Population.—No country inhabited by sets of petty chieftains belonging to different tribes, which are generally at enmity with each other, can be populous; it is therefore with considerable surprise that I find it stated that the number of houses in the north and eastern sides of the valley is estimated at not less than 3000, which at the rate of 7 men to one house, which is, considering the great size of very many Singpho houses, rather underrated, would make the population of these portions of the valley amount to 21,000 souls. The part of the valley which I have traversed, and during which route 75 miles of ground were passed over, does not present a single sign which, in the absence of direct evidence, would lead one to suppose that it contained a considerable population. During the before mentioned marches, I saw only four paths, crossing or diverging from that which we followed. Of these, one leads, as I have mentioned, to Bone, one to the hills on the NE., one to a Singpho village, some miles to the south of our track, and the fourth diverged from the path leading to the Amber mines through the village of a chief called Tharapown Hhoung. The population on the above route of 75 miles, would at the rate of 7 men to one house, and 12 houses to each village, amount only to 840, but I think that 1,100 or 1,200 would be a fairer estimate. From Kuttack-bhoom, as I have mentioned, a great portion of the valley is distinctly seen, and nothing meets the eye but jungle, broken here and there by the waters of the Namtunai: not a clearing is even visible; instead of a population of 30,000, as has been stated I should imagine that the whole valley of Hookhoom does not contain more than 12,000.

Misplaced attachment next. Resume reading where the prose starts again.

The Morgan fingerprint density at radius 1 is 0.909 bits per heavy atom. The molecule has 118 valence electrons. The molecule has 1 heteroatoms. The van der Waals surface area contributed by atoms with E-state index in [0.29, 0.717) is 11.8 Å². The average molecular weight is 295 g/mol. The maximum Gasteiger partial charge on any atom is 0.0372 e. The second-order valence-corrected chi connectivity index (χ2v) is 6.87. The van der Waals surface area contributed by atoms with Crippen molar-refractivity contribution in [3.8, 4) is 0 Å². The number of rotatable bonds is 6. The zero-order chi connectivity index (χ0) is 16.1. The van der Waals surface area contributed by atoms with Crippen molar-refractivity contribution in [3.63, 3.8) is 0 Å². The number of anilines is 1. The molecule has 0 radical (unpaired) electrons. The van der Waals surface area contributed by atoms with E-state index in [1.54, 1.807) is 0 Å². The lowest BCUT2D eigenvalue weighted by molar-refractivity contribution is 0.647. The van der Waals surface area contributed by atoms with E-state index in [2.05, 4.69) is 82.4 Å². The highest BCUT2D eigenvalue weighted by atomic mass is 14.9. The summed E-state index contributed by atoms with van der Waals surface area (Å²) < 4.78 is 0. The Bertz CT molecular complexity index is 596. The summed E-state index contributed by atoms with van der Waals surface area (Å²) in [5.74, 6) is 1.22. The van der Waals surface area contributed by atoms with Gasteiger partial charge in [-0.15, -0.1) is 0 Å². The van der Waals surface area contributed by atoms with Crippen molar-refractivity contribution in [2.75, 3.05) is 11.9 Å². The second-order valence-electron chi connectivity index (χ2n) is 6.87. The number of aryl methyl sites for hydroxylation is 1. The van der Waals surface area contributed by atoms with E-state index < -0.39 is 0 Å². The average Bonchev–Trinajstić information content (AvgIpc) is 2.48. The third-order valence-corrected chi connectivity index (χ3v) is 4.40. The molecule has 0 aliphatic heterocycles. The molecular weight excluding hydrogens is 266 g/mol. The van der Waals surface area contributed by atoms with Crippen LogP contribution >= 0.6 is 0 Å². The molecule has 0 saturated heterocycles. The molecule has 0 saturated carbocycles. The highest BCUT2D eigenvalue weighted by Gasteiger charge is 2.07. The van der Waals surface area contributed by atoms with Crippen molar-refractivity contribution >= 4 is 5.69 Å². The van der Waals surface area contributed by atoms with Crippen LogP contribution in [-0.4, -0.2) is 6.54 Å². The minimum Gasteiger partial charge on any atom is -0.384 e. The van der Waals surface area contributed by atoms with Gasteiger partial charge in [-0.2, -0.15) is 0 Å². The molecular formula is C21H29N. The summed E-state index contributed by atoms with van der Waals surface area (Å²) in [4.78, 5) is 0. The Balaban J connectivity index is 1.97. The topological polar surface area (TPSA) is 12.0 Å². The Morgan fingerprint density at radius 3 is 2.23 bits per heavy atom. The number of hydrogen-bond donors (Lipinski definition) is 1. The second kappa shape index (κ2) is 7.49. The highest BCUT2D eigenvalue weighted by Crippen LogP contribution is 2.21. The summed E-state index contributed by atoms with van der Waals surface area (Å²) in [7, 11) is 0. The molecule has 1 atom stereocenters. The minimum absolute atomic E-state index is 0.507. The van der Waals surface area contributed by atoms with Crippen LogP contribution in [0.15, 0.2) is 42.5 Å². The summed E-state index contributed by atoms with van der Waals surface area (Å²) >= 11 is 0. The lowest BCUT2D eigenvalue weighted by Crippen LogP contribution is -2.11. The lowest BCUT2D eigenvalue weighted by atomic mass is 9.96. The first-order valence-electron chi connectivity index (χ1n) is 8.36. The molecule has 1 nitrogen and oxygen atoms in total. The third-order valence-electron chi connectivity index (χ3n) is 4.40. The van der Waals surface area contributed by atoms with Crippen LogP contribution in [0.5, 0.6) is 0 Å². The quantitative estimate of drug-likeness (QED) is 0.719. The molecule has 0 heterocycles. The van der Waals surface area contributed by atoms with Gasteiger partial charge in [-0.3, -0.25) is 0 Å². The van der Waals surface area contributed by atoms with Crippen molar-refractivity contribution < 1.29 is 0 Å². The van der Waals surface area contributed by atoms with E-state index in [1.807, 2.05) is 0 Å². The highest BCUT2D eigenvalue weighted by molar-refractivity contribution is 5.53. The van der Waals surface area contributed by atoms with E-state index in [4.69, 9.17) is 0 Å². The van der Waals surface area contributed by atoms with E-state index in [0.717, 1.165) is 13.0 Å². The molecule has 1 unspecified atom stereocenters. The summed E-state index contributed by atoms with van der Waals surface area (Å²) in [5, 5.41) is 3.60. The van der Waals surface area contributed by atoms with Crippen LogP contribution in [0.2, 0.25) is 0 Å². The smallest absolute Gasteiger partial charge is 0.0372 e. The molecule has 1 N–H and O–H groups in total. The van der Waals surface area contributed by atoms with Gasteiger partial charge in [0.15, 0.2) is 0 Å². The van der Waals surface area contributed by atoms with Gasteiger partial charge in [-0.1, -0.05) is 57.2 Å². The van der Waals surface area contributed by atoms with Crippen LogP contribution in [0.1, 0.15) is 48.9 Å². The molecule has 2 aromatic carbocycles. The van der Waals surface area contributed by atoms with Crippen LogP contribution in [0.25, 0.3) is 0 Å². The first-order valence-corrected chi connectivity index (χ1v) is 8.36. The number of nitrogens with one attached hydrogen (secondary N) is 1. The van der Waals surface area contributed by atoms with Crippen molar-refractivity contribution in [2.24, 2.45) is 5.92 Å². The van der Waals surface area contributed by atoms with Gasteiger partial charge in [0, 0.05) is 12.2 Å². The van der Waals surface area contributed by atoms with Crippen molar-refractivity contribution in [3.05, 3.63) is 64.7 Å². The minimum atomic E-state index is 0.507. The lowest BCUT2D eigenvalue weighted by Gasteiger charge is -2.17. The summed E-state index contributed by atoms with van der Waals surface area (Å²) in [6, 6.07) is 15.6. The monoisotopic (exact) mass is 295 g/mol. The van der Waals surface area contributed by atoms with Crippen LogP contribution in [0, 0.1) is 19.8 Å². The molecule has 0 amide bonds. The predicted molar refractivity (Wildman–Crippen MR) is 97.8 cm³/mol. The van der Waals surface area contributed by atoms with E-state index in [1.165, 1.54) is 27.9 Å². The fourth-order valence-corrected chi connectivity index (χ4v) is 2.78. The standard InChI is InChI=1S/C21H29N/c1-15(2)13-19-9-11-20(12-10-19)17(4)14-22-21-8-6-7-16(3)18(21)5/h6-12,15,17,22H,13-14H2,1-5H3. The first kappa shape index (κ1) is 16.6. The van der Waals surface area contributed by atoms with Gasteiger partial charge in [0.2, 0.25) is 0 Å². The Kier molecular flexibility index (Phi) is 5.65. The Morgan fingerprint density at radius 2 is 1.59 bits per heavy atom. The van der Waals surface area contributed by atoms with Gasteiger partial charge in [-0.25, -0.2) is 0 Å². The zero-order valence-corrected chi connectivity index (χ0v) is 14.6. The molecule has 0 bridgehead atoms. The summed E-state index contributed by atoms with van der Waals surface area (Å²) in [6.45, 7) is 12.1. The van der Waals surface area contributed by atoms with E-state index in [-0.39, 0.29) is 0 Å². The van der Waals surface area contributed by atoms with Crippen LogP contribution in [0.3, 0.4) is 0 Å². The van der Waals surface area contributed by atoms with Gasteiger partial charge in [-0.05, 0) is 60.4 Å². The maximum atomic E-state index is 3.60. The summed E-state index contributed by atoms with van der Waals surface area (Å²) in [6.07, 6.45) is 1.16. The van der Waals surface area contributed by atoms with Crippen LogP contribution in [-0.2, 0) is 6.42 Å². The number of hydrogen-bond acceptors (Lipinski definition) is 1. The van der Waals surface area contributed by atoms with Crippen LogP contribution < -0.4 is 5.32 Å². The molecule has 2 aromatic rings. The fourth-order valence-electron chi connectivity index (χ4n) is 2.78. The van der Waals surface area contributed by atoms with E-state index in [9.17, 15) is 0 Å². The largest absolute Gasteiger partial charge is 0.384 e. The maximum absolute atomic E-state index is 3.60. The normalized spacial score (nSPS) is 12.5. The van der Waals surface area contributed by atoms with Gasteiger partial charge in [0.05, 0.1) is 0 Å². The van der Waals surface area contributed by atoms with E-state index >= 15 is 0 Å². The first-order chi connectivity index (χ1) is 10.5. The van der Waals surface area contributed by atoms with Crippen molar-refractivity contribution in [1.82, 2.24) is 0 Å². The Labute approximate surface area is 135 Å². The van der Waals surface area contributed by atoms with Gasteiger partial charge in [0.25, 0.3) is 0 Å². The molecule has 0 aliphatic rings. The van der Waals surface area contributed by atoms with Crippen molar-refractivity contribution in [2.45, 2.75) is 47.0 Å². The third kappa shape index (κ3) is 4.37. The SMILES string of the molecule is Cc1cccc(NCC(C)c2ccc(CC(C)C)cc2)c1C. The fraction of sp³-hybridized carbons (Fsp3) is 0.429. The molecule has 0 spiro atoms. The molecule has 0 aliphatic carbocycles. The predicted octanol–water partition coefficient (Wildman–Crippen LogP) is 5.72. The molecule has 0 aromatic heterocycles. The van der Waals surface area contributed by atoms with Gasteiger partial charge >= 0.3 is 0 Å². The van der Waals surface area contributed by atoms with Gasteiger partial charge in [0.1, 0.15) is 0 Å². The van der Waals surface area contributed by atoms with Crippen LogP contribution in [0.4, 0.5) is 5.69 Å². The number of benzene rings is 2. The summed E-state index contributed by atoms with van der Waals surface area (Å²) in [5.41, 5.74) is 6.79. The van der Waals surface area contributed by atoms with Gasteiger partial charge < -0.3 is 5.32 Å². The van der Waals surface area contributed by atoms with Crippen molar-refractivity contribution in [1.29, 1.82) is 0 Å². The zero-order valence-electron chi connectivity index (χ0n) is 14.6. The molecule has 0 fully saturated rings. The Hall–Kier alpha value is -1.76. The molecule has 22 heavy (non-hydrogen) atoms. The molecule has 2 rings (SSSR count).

The above population consists almost entirely of Singphos and their Assamese slaves, and these last form a considerable portion. This was particularly evident at Wulla-khoon, where they certainly out-numbered their masters.

The Singphos of Hookhoong resemble exactly those located in Assam: they are however less given to opium eating. They are of the same indolent habits, and content themselves with cultivating sufficient grain to keep themselves from starving. The women wear the Thumein, or Burmese dress, a costume which is entirely unknown among the Singphos of Assam. The most superior men I saw belonged to the Lupai tribe, from the east of the Irrawaddi; they had come to Meinkhoon for the purpose of procuring amber. In manners and dress they resembled the Shan-Chinese, they were provided with firelocks, in the use of which they were certainly adroit. The usual weapons of the Hookhoong Singphos are dhas and spears. I saw very few muskets.